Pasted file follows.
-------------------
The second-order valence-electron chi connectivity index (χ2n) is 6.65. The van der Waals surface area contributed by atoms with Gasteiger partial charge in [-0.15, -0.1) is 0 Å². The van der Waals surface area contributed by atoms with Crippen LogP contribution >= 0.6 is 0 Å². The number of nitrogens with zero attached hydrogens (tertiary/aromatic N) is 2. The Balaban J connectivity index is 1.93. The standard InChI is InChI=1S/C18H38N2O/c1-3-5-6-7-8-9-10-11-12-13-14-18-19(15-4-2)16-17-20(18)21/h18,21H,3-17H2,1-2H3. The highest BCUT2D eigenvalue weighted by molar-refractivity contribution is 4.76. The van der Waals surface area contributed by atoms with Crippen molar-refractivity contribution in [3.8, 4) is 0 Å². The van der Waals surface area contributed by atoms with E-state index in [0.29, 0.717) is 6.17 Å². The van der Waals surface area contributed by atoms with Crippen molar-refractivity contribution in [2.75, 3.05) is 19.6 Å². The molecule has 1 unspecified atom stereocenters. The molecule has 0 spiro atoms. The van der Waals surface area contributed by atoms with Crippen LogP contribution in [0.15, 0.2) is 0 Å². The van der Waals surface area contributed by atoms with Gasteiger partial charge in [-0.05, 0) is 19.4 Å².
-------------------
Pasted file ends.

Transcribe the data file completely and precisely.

The second-order valence-electron chi connectivity index (χ2n) is 6.65. The van der Waals surface area contributed by atoms with Gasteiger partial charge in [-0.15, -0.1) is 0 Å². The van der Waals surface area contributed by atoms with Crippen LogP contribution >= 0.6 is 0 Å². The number of nitrogens with zero attached hydrogens (tertiary/aromatic N) is 2. The Balaban J connectivity index is 1.93. The standard InChI is InChI=1S/C18H38N2O/c1-3-5-6-7-8-9-10-11-12-13-14-18-19(15-4-2)16-17-20(18)21/h18,21H,3-17H2,1-2H3. The highest BCUT2D eigenvalue weighted by molar-refractivity contribution is 4.76. The van der Waals surface area contributed by atoms with Crippen molar-refractivity contribution in [3.8, 4) is 0 Å². The van der Waals surface area contributed by atoms with E-state index in [0.29, 0.717) is 6.17 Å². The van der Waals surface area contributed by atoms with Crippen molar-refractivity contribution in [2.75, 3.05) is 19.6 Å². The molecule has 1 unspecified atom stereocenters. The molecule has 0 spiro atoms. The van der Waals surface area contributed by atoms with Crippen LogP contribution in [0.15, 0.2) is 0 Å². The van der Waals surface area contributed by atoms with Gasteiger partial charge in [-0.05, 0) is 19.4 Å².